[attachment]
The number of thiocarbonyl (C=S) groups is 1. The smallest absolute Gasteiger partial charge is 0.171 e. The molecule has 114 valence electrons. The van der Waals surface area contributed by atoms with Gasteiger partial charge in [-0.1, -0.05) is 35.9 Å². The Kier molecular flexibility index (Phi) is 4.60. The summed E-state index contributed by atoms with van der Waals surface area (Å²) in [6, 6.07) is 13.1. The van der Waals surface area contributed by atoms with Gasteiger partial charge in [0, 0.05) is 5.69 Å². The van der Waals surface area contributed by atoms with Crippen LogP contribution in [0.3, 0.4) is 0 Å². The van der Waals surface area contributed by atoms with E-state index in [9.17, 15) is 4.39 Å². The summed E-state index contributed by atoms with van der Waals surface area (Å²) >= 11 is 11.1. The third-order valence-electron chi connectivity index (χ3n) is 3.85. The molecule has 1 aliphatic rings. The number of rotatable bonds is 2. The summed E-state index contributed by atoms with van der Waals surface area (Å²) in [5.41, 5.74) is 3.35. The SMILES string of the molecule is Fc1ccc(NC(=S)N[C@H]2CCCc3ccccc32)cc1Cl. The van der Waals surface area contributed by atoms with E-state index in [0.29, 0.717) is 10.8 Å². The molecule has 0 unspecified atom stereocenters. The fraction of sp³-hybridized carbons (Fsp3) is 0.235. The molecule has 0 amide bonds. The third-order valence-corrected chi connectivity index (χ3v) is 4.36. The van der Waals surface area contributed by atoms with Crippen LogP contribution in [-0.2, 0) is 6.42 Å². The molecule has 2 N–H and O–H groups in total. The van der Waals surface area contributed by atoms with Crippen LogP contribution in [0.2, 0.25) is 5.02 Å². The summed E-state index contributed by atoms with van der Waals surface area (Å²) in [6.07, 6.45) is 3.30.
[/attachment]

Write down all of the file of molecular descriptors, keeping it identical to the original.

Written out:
The number of thiocarbonyl (C=S) groups is 1. The smallest absolute Gasteiger partial charge is 0.171 e. The molecule has 114 valence electrons. The van der Waals surface area contributed by atoms with Gasteiger partial charge in [-0.1, -0.05) is 35.9 Å². The Kier molecular flexibility index (Phi) is 4.60. The summed E-state index contributed by atoms with van der Waals surface area (Å²) in [6, 6.07) is 13.1. The van der Waals surface area contributed by atoms with Gasteiger partial charge in [0, 0.05) is 5.69 Å². The van der Waals surface area contributed by atoms with Crippen LogP contribution in [0.3, 0.4) is 0 Å². The van der Waals surface area contributed by atoms with E-state index in [9.17, 15) is 4.39 Å². The summed E-state index contributed by atoms with van der Waals surface area (Å²) >= 11 is 11.1. The third-order valence-electron chi connectivity index (χ3n) is 3.85. The molecule has 1 aliphatic rings. The number of rotatable bonds is 2. The summed E-state index contributed by atoms with van der Waals surface area (Å²) in [5.41, 5.74) is 3.35. The SMILES string of the molecule is Fc1ccc(NC(=S)N[C@H]2CCCc3ccccc32)cc1Cl. The van der Waals surface area contributed by atoms with E-state index in [0.29, 0.717) is 10.8 Å². The molecule has 0 unspecified atom stereocenters. The fraction of sp³-hybridized carbons (Fsp3) is 0.235. The molecule has 0 amide bonds. The third-order valence-corrected chi connectivity index (χ3v) is 4.36. The van der Waals surface area contributed by atoms with Crippen LogP contribution in [-0.2, 0) is 6.42 Å². The molecule has 2 N–H and O–H groups in total. The van der Waals surface area contributed by atoms with Crippen LogP contribution in [0.2, 0.25) is 5.02 Å². The summed E-state index contributed by atoms with van der Waals surface area (Å²) in [6.07, 6.45) is 3.30.